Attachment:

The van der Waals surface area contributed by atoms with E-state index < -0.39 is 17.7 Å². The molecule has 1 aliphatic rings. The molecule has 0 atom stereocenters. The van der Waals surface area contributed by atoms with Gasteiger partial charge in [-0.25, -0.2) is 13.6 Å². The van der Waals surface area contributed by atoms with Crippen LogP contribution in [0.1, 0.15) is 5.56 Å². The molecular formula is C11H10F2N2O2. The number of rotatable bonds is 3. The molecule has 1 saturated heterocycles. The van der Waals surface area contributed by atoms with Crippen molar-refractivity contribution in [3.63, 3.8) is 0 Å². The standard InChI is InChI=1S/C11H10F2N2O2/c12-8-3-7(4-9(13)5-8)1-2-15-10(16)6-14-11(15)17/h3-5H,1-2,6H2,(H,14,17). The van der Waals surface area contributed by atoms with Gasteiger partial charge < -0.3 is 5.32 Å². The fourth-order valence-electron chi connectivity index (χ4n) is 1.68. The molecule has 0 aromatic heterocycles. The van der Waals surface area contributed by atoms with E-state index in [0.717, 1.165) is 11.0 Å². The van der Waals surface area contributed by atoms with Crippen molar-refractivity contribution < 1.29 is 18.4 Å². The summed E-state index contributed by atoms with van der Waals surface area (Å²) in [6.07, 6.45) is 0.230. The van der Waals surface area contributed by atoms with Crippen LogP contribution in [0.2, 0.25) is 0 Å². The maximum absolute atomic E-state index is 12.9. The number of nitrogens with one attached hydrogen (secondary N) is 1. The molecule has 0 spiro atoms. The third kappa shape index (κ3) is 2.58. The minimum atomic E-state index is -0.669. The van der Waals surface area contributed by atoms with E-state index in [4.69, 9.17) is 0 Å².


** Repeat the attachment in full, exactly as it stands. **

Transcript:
The van der Waals surface area contributed by atoms with E-state index < -0.39 is 17.7 Å². The molecule has 1 aliphatic rings. The molecule has 0 atom stereocenters. The van der Waals surface area contributed by atoms with Gasteiger partial charge in [-0.25, -0.2) is 13.6 Å². The van der Waals surface area contributed by atoms with Crippen LogP contribution in [0.1, 0.15) is 5.56 Å². The molecular formula is C11H10F2N2O2. The number of rotatable bonds is 3. The molecule has 1 saturated heterocycles. The van der Waals surface area contributed by atoms with Crippen molar-refractivity contribution in [3.63, 3.8) is 0 Å². The standard InChI is InChI=1S/C11H10F2N2O2/c12-8-3-7(4-9(13)5-8)1-2-15-10(16)6-14-11(15)17/h3-5H,1-2,6H2,(H,14,17). The van der Waals surface area contributed by atoms with Gasteiger partial charge < -0.3 is 5.32 Å². The fourth-order valence-electron chi connectivity index (χ4n) is 1.68. The molecule has 0 aromatic heterocycles. The van der Waals surface area contributed by atoms with E-state index in [0.717, 1.165) is 11.0 Å². The van der Waals surface area contributed by atoms with Crippen molar-refractivity contribution < 1.29 is 18.4 Å². The summed E-state index contributed by atoms with van der Waals surface area (Å²) in [6.07, 6.45) is 0.230. The van der Waals surface area contributed by atoms with Crippen LogP contribution in [0.2, 0.25) is 0 Å². The maximum absolute atomic E-state index is 12.9. The number of nitrogens with one attached hydrogen (secondary N) is 1. The molecule has 0 spiro atoms. The third kappa shape index (κ3) is 2.58. The minimum atomic E-state index is -0.669. The van der Waals surface area contributed by atoms with E-state index in [4.69, 9.17) is 0 Å².